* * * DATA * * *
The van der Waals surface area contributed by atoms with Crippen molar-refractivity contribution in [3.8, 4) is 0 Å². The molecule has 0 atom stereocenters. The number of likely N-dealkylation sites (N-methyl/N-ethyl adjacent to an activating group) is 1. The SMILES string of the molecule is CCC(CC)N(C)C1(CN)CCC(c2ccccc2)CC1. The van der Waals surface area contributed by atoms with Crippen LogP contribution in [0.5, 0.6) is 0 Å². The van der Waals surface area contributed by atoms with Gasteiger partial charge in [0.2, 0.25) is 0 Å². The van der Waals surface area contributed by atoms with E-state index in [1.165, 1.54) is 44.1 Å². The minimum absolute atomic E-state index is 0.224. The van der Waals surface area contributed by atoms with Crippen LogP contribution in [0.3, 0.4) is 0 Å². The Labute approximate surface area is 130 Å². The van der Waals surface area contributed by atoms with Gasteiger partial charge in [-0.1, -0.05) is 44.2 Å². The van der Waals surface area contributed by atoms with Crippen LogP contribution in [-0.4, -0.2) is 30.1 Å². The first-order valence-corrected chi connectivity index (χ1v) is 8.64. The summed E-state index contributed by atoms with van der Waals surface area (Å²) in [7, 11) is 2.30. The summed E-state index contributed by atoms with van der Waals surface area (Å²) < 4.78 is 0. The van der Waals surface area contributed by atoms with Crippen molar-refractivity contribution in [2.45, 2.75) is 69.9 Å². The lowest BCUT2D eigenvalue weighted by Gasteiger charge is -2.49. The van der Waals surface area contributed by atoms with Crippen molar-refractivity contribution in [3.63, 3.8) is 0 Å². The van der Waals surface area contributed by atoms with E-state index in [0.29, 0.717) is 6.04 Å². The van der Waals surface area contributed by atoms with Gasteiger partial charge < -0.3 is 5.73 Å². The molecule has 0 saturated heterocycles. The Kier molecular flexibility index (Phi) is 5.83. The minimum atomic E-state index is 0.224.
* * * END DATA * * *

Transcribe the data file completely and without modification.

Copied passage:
The van der Waals surface area contributed by atoms with Crippen molar-refractivity contribution in [3.8, 4) is 0 Å². The molecule has 0 atom stereocenters. The number of likely N-dealkylation sites (N-methyl/N-ethyl adjacent to an activating group) is 1. The SMILES string of the molecule is CCC(CC)N(C)C1(CN)CCC(c2ccccc2)CC1. The van der Waals surface area contributed by atoms with Crippen LogP contribution in [0.5, 0.6) is 0 Å². The van der Waals surface area contributed by atoms with Gasteiger partial charge in [0.2, 0.25) is 0 Å². The van der Waals surface area contributed by atoms with E-state index in [1.165, 1.54) is 44.1 Å². The minimum absolute atomic E-state index is 0.224. The van der Waals surface area contributed by atoms with Crippen LogP contribution in [0.3, 0.4) is 0 Å². The Labute approximate surface area is 130 Å². The van der Waals surface area contributed by atoms with Gasteiger partial charge in [-0.1, -0.05) is 44.2 Å². The van der Waals surface area contributed by atoms with Crippen LogP contribution in [-0.4, -0.2) is 30.1 Å². The first-order valence-corrected chi connectivity index (χ1v) is 8.64. The summed E-state index contributed by atoms with van der Waals surface area (Å²) in [7, 11) is 2.30. The summed E-state index contributed by atoms with van der Waals surface area (Å²) < 4.78 is 0. The van der Waals surface area contributed by atoms with Crippen molar-refractivity contribution in [2.45, 2.75) is 69.9 Å². The lowest BCUT2D eigenvalue weighted by Gasteiger charge is -2.49. The van der Waals surface area contributed by atoms with Crippen molar-refractivity contribution in [3.63, 3.8) is 0 Å². The van der Waals surface area contributed by atoms with E-state index in [0.29, 0.717) is 6.04 Å². The van der Waals surface area contributed by atoms with Gasteiger partial charge < -0.3 is 5.73 Å². The molecule has 0 saturated heterocycles. The Kier molecular flexibility index (Phi) is 5.83. The minimum atomic E-state index is 0.224.